Project Overview

NIRT: Opto-Plasmonic Nanoscope

# 0608863
Y. Fainman (Principal Investigator)
Geert Schmid-Schoenbein (Co-Principal Investigator)
Alexander Groisman (Co-Principal Investigator)
Vitaliy Lomakin (Co-Principal Investigator)

Intellectual Merit: This NIRT project focuses on the novel Opto-Plasmonic Nanoscope based on the recently observed transfer of the spatial phase of an ultrashort optical pulse into the phase of the excited surface plasmon polariton (SPP) wave packet. The Opto-Plasmonic Nanoscope resolution is determined by the SPP wavelength, which can be as much as 100 times smaller than the optical field wavelength, supporting resolution <100nm. The goal of this multidisciplinary proposal is to conduct basic research on the excitation, propagation, and detection of ultrashort pulse SPP waves focused to <100 nm, and to investigate effects that arise in the process of linear and nonlinear interaction of the focused SPP with bio-matter (e.g., protein molecules and live cells) attached to the surface. Specific research objectives include (i) excitation of SPP waves using 2D nanostructures for focusing to <100 nm; (ii) investigation of interaction of the SPP waves with various types of bio-matter arranged in different patterns on the surface; (iii) investigation of imaging and detection methods associated with the Opto-Plasmonic Nanoscope; (iv) investigation of label-free detection of protein molecules attached to the surface; (v) investigation of imaging of live cell dynamics on the surface with a resolution <100 nm; and (vi) planning innovative education and outreach projects with the Preuss School on the University of California, San Diego campus.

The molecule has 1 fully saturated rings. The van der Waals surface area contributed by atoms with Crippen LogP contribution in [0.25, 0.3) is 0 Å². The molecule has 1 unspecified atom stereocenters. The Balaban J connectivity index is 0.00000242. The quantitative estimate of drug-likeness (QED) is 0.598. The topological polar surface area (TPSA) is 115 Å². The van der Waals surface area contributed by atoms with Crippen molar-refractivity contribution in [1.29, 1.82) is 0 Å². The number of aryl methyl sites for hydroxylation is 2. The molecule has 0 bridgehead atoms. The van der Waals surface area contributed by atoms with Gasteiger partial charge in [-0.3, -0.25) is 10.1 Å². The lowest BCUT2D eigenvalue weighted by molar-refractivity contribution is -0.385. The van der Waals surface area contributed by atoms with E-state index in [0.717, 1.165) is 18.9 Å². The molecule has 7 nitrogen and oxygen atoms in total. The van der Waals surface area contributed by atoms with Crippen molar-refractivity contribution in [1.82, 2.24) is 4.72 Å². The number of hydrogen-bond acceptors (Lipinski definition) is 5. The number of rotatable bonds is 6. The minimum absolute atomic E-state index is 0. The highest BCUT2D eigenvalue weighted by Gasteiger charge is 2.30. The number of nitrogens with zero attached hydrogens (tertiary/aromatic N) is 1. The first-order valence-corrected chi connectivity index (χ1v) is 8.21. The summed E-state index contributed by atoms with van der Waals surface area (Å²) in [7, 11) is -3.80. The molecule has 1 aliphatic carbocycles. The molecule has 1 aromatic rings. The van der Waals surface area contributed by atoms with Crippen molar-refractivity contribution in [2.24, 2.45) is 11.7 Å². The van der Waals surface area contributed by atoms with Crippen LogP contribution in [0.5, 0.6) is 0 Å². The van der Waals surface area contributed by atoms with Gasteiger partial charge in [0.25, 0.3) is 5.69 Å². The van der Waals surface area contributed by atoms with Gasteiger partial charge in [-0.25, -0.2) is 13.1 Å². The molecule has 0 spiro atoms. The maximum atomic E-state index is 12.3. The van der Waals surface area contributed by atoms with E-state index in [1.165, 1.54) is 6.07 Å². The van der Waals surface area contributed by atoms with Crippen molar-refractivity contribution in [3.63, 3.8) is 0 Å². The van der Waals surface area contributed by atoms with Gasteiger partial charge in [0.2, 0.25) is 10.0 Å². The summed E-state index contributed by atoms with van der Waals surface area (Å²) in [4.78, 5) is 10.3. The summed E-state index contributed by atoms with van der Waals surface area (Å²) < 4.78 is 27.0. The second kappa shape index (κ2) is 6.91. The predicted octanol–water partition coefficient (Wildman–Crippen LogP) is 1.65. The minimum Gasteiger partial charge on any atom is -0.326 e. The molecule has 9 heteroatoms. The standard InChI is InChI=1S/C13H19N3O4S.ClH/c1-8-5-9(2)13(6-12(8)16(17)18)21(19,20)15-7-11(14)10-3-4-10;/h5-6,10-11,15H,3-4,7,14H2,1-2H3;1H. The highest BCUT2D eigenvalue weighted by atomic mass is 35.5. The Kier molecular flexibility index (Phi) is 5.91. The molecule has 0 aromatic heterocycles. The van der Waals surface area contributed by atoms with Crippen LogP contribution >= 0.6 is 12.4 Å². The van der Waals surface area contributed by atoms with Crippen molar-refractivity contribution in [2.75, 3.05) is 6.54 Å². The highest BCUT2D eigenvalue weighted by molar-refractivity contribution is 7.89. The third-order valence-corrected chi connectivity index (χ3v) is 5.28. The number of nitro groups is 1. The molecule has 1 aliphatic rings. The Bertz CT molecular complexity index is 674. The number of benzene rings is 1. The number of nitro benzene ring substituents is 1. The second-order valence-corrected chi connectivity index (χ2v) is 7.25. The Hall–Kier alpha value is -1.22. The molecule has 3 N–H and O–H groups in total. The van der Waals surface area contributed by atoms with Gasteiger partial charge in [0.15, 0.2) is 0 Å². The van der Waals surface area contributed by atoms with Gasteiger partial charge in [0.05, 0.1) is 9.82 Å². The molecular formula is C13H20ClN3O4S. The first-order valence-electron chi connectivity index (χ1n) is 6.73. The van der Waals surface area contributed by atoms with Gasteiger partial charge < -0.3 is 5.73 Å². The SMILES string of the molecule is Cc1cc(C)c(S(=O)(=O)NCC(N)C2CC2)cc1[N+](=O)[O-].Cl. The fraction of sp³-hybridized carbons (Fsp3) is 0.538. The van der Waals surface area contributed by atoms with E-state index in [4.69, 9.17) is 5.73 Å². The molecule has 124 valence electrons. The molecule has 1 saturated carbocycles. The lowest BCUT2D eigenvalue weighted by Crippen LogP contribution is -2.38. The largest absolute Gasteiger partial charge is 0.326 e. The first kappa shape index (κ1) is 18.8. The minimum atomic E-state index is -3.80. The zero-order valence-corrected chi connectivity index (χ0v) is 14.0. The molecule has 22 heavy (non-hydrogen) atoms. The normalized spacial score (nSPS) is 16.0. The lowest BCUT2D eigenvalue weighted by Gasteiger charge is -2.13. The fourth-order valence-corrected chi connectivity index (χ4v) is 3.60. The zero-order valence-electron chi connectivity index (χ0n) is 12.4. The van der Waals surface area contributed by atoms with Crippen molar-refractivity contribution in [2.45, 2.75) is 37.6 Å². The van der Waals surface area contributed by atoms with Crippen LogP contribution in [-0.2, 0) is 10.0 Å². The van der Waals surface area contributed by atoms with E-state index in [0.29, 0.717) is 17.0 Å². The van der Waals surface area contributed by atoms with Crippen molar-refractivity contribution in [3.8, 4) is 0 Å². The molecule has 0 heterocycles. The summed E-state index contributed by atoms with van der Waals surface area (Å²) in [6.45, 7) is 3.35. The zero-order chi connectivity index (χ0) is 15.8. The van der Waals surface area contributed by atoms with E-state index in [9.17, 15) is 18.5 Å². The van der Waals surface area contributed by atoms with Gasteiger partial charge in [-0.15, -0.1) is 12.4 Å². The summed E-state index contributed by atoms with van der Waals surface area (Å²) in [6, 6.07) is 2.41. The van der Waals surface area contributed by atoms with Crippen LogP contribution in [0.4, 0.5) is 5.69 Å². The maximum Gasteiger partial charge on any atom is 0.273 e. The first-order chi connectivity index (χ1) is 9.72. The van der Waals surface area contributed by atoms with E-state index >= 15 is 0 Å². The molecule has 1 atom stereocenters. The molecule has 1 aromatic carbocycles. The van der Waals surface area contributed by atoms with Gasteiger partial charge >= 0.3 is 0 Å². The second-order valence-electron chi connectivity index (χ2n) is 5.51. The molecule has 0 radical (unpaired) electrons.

Broader Impacts: The research on the Opto-Plasmonic Nanoscope advances fundamental understanding and the ability to excite, control, and detect the SPP fields, and understanding of their interaction with biopolymers and live cells that has profound significance for the biomedical imaging. The proposed work will allow application of the SPP waves for advanced nanoscale biochemical, biological and medical imaging, and for sub-wavelength lithography. Innovative education and outreach projects with the Preuss School, designed for students in 6-12 grades coming from disadvantaged households will be carried out.

Source: NSF